Ex-Football Player's Life Is Deleted by Retrograde Amnesia

PHOTO: Scott and Joan Bolzan rebuilt their marriage after he lost all memory of their relationship after he suffered a head injury in a fall that caused permanent retrograde amnesia.

Scott Bolzan, a former NFL player and successful aviation entrepreneur, arrived early at his Phoenix office three years ago, but a trip to the bathroom changed his life forever. He slipped on wet cleaning oil and landed on the back of his head. By the time paramedics got him to the emergency room, he had lost 46 years of his life.

Inexplicably at first, the head injury triggered retrograde amnesia. The last thing Bolzan remembered was his feet going into the air.

Bolzan had no memory of who he was, or who the worried blond woman sitting beside his hospital bed was. He no longer even knew what the word "wife" meant.

In their new memoir that comes out Oct. 4, "My Life, Deleted," Bolzan, now 49, and Joan, his wife of 26 years, describe the trauma of piecing back together his past and starting over again as husband and wife.

"My well of darkness seemed bottomless," he writes. "Deep down, I knew I wasn't the same person. I feared I never would be normal again."

Gone were memories of his earlier career playing for the Boston Patriots and Cleveland Browns, his job as CEO of the Legendary Jets, the stillborn death of his daughter, Taryn, and the subsequent birth of two other children.

That was in 2008, and today Bolzan has learned how to live with the large gap in his past and to rebuild his life -- economically and emotionally.

The amnesia took an equal toll on their children as the couple dealt simultaneously with their teenage son's addiction to heroin.

"It's been a long struggle," said Bolzan. "I have rebuilt my life through pictures and stories, and from family friends, mostly my wife."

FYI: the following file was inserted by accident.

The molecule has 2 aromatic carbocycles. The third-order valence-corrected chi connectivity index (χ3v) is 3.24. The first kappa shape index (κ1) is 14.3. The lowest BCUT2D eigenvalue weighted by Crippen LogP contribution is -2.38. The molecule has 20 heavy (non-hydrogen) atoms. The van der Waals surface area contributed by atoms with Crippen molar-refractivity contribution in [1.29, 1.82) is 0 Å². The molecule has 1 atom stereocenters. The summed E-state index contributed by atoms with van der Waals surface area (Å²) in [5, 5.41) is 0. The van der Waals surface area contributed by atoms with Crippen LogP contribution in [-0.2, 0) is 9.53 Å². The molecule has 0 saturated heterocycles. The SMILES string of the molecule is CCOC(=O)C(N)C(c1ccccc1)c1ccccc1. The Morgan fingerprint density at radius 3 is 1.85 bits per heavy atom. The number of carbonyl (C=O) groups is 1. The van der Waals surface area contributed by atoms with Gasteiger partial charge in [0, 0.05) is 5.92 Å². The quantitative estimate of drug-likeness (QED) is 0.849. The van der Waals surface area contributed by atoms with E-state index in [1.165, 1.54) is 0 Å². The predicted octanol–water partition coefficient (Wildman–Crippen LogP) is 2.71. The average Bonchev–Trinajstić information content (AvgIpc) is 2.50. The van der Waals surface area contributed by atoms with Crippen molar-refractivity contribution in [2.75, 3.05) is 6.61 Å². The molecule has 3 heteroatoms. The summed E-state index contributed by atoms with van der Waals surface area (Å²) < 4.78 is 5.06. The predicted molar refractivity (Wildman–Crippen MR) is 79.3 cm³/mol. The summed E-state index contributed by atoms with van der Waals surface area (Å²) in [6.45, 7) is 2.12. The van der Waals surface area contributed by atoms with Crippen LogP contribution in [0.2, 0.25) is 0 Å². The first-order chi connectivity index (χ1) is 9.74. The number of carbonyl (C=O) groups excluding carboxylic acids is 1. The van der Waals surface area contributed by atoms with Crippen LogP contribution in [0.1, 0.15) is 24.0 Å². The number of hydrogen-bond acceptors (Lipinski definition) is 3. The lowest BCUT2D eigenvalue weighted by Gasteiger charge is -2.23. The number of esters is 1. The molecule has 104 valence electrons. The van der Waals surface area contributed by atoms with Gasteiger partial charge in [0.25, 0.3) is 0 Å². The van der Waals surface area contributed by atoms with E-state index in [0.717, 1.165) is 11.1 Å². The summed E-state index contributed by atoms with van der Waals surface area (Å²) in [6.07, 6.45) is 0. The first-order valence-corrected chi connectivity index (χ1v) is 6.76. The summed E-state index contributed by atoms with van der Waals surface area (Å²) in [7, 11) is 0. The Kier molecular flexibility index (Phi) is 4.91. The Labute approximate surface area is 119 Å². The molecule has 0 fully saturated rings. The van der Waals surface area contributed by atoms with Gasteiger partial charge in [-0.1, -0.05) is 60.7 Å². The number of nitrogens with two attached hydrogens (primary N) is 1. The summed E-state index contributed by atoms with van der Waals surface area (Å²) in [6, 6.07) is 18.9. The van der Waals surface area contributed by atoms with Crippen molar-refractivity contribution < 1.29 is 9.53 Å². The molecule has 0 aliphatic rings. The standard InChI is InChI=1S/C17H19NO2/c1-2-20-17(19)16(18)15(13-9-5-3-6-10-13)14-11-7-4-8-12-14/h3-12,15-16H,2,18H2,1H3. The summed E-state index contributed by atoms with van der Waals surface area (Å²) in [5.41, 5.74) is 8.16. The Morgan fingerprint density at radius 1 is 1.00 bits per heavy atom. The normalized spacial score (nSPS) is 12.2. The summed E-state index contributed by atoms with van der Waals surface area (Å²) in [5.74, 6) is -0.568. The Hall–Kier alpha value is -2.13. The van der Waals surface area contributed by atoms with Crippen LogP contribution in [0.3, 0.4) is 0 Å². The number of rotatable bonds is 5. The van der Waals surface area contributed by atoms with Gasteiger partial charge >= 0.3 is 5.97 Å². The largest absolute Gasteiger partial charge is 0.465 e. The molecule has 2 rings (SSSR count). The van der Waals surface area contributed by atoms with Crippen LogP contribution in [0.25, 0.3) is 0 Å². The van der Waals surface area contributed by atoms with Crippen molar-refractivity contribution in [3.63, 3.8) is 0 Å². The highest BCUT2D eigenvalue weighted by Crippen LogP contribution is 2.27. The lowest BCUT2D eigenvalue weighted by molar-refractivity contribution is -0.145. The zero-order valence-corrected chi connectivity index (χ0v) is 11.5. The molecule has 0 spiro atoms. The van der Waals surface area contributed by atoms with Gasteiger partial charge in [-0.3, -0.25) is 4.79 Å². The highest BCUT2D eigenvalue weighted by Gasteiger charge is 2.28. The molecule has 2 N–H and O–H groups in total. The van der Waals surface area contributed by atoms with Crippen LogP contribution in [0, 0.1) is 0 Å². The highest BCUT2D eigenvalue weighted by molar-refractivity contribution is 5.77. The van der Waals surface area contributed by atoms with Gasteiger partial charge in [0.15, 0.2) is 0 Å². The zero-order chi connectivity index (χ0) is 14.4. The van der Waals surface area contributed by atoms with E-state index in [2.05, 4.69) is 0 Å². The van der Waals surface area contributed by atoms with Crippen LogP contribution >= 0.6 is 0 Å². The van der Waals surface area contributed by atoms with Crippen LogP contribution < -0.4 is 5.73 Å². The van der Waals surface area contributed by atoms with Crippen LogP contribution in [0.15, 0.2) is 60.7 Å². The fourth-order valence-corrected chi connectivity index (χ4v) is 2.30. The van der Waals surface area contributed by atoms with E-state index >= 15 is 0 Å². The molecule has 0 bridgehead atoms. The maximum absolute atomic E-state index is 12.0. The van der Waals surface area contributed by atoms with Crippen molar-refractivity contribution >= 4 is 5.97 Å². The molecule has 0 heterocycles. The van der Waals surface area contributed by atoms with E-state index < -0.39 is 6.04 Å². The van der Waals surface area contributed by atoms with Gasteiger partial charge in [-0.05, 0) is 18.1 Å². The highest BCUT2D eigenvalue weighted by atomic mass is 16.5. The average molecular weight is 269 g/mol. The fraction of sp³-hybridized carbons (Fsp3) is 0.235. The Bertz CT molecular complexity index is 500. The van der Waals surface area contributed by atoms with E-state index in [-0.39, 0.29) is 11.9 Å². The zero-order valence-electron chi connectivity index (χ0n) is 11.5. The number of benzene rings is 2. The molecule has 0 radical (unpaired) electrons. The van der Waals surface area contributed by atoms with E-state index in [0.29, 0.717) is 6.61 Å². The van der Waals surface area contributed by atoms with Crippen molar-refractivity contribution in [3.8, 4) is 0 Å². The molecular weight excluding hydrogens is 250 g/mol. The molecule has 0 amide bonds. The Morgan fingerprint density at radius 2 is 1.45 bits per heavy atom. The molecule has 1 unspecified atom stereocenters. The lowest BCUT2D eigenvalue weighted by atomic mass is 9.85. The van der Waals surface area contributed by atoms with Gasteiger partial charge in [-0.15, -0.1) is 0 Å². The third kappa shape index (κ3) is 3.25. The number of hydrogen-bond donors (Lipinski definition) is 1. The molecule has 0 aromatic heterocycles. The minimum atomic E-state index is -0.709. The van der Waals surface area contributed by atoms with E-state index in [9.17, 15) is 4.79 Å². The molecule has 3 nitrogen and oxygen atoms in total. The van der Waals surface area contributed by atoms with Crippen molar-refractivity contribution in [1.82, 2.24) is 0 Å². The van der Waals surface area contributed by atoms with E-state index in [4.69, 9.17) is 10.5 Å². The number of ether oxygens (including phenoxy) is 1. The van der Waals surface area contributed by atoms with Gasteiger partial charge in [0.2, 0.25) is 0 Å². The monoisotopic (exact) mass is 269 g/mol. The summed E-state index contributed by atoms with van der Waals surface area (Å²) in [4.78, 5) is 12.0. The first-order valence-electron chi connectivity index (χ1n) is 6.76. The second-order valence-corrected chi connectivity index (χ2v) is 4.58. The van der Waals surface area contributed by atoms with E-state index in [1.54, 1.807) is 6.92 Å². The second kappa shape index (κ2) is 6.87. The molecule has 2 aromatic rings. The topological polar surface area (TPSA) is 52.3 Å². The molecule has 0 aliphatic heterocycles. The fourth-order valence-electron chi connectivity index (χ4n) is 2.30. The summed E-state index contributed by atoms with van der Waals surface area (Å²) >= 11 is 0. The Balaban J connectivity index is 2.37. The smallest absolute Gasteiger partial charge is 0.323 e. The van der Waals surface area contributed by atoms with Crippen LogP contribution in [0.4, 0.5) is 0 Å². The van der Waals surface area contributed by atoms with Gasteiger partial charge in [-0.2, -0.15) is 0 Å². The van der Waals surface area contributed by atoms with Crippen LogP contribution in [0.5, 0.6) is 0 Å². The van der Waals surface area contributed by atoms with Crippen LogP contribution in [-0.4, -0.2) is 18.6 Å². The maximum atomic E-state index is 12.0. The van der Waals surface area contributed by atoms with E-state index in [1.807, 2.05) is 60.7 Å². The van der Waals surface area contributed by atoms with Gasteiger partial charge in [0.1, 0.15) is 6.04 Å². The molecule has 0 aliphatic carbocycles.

"It would be a great story if it didn't happen to us," said Joan Bolzan, 48. "It's hard watching him struggle without wisdom and experience, the man who is the breadwinner, the alpha male. It's a rough road, but we'll get there."

Retrograde amnesia is the loss of memory of information acquired before injury, according to Margaret O'Connor, director of neuropsychology at the Center for Cognitive Neurology at Beth Israel Deaconess Medical Center in Boston, and a professor at Harvard Medical School.

In anterograde or post-traumatic amnesia, the memory loss is of events after the injury or trauma.

Retrograde amnesia occurs after damage to the medial temporal lobe or encephalitis, and has fascinated doctors for more than a century. In its "purest form," there is dense memory loss, but the patient continues to have intelligence and reasoning, as well as language function, according to O'Connor.

Like Bolzan, amnesiacs can usually understand written and spoken words, and can retain skills such as bike riding or playing a musical instrument, which are part of procedural memory. They may also understand that they have a memory disorder.

Bolzan's case, one of the most severe on record, is likely irreversible, according to the couple. It took four months to diagnose. Bolzan was initially treated for a severe concussion and sent home from the hospital after three days. Doctors said he would likely recover within a week. But the memory loss continued, and one doctor even suggested it was psychological and that he should see a psychiatrist.

Bolzan continued to feel disoriented and nothing in his home looked familiar, including his two teenage children, Grant and Taylor, or even his own parents.

Doctors eventually determined from a brain scan that Blozan had no blood flow going to the right temporal lobe of his brain, where memory is stored.

Oddly, when Bolzan was first hospitalized after the accident, it was football play-off season. He realized he knew some of the rules of the game but had no idea about the divisions or players.

He could not remember how to start the car the first time he drove months later, but knew the meaning of road signs and lights. Like others with retrograde amnesia, he had no difficulty forming new memories.

O'Connor said Bolzan's case is "interesting" from a neurological standpoint, as head injuries rarely cause this kind of amnesia.

"Retrograde amnesia usually takes place in the context of infection, encephalitis or something causing ongoing seizures that disrupt the formation of memory," said O'Connor. But, she said, lack of oxygen "leaves a big footprint on the brain."

Medical experts also say that people with retrograde amnesia cannot recover their memory simply by being told the events of their life by others.

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